The trekkers check out the cool murals in Debs's home
Still, he campaigned for reforms. He supported unions as much as he could, often traveling to wherever a strike was in place to make a speech. He was especially interested in making sure that the right for workers to unionize was guaranteed, that women got the right to vote, and that child labor was banned. At the time of his death in 1926, two of these three issues had been resolved. The one that came later was the right to union, granted to workers in 1935.

But he never lost sight of the larger goal. When the United States became involved in World War I, he was one of its most vocal opponents, and used the opportunity to advance the Socialist agenda. In 1918 he declared, "Wars throughout history have been waged for conquest and plunder... And that is war in a nutshell. The master class has always declared the wars; the subject class has always fought the battles..." In other words, he thought the US was only fighting the war for the benefit of the Rockefellers and JP Morgans of the world. This argument has been echoed by countless of anti-war protesters since then -- remember the Gulf War? Many claimed the US was fighting for oil and profits, not democracy. But that is another story...

Stairway to Socialism: Daphne visits the second floor
Guess what happened? The US government, defender of free speech, sent him to jail for violating the Espionage Act of 1917, which provided penalties of up to 20 years in prison for "whoever, when the US is at war, shall willfully cause or attempt to cause insubordination, disloyalty, mutiny or refusal of duty in the military or naval forces of the US, or shall willfully obstruct the recruiting or enlistment service of the US." In other words, it was used to imprison Americans who spoke or wrote against the war. Debs did not deny the charges, but stood his ground. He addressed the judge before being sentenced, proclaiming, "While there is a lower class, I am in it; while there is a criminal element, I am of it; while there is a soul in prison, I am not free."

Debs believed in the brotherhood of man and equality for all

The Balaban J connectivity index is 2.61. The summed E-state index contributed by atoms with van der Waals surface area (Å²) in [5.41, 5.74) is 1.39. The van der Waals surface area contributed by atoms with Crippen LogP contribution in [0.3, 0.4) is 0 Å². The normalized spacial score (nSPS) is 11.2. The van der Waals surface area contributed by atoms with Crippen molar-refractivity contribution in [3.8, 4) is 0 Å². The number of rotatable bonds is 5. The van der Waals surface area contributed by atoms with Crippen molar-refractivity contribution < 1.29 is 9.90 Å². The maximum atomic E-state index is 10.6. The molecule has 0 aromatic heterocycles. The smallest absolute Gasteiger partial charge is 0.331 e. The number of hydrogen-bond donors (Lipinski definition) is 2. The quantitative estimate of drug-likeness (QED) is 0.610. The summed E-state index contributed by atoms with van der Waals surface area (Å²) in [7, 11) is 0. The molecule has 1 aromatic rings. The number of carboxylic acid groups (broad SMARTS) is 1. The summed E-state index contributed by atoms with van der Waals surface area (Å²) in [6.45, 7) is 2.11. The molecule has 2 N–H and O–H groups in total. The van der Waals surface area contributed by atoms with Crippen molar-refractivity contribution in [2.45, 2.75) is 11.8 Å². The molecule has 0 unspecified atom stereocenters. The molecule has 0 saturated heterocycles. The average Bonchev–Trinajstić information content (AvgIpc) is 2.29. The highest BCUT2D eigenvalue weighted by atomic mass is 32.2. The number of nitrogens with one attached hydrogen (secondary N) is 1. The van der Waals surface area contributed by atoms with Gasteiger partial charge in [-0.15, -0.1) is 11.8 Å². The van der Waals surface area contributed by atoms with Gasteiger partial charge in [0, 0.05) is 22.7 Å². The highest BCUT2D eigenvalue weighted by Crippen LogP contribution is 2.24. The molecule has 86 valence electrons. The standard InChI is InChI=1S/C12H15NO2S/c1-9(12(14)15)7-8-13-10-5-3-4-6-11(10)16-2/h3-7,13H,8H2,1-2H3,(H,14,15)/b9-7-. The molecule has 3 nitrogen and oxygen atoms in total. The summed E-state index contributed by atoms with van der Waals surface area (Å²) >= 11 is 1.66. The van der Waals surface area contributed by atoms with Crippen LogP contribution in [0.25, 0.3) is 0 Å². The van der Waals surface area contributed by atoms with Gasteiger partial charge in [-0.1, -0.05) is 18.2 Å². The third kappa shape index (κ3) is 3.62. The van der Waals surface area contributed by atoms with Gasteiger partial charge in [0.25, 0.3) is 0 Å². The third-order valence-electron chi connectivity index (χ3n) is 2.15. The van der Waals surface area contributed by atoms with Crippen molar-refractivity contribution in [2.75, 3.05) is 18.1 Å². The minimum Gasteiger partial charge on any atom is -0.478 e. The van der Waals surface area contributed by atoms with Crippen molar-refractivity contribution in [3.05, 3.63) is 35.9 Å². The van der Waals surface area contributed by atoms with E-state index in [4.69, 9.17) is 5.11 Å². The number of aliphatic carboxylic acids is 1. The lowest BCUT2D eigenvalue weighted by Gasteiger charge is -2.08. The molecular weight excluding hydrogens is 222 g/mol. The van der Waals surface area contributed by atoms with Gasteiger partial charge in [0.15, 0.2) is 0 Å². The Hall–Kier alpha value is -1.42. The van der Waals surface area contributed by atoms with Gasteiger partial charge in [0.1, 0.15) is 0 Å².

Another wow. Debs's eloquence and fiery speeches moved many people. At a time when the working class had no allies or friends, they found Debs. He inspired, touched and connected with the average man. A fellow Socialist once said of Debs: "That old man with the burning eyes actually believes that there can be such a thing as the brotherhood of man. And that's not the funniest part of it. As long as he's around, I believe it myself." So did many people. He ran for President five times, in 1900, 1904, 1908, 1912, and 1920 under the Socialist Party, each time gathering more and more votes. In 1920, he ran from prison, his slogan being, "For President - Convict No. 9653" (His inmate number from a federal prison in Atlanta).

Thousands lobbied for his pardon from jail -- including Fighting Bob" La Follette -- which came as soon as Warren Harding became President. When he was released in 1921, he was greeted by supporters throughout the country. He was 66 years old.

When Debs died five years later, so did the Socialist movement in the US. Americans found their enemy in the Soviet Union. The words "socialism" and "communism" became synonymous with anti-Americanism, and the pursuit of life, liberty and money-making became the nation's favorite pastime.

Debs spent his entire life helping the working class, such as these miners depicted in a mural in his home's attic
But Debs's spirit lives on. Over the last several decades, capitalism has found ways to become more responsive and caring. Thanks to new generations of social activists, such as Ralph Nader and Jesse Jackson (both of whom were recipients of the Eugene V. Debs Awards given by the Foundation of the same name), parts of our society are learning to reconcile the spirit of private ownership and entrepreneurship with social consciousness and responsibility. Banking and food co-operatives across the country allow people who join to earn part of their profit. Socially conscious companies give workers incentives and bonuses depending on performance, thus giving them at least a little control over profits.

We're still a long way from perfect. When I asked Dr. King what Debs might think of our society today, he said, "He'd think nothing has changed. Money still talks and there's still an ownership class and a working class." Yes, he's right. Money still talks -- but the difference is that with our money, we can make a difference. Capitalists with a conscience can now make a point -- we can choose to support companies that stand for the same things we do and boycott the ones that don't. And as our numbers grow, we'll yield more power and have more leverage. Yes, change is slow in coming. But, thanks to Debs, change has happened. And, thanks to his legacy, it will continue for decades to come.


Please email me at: daphne@ustrek.org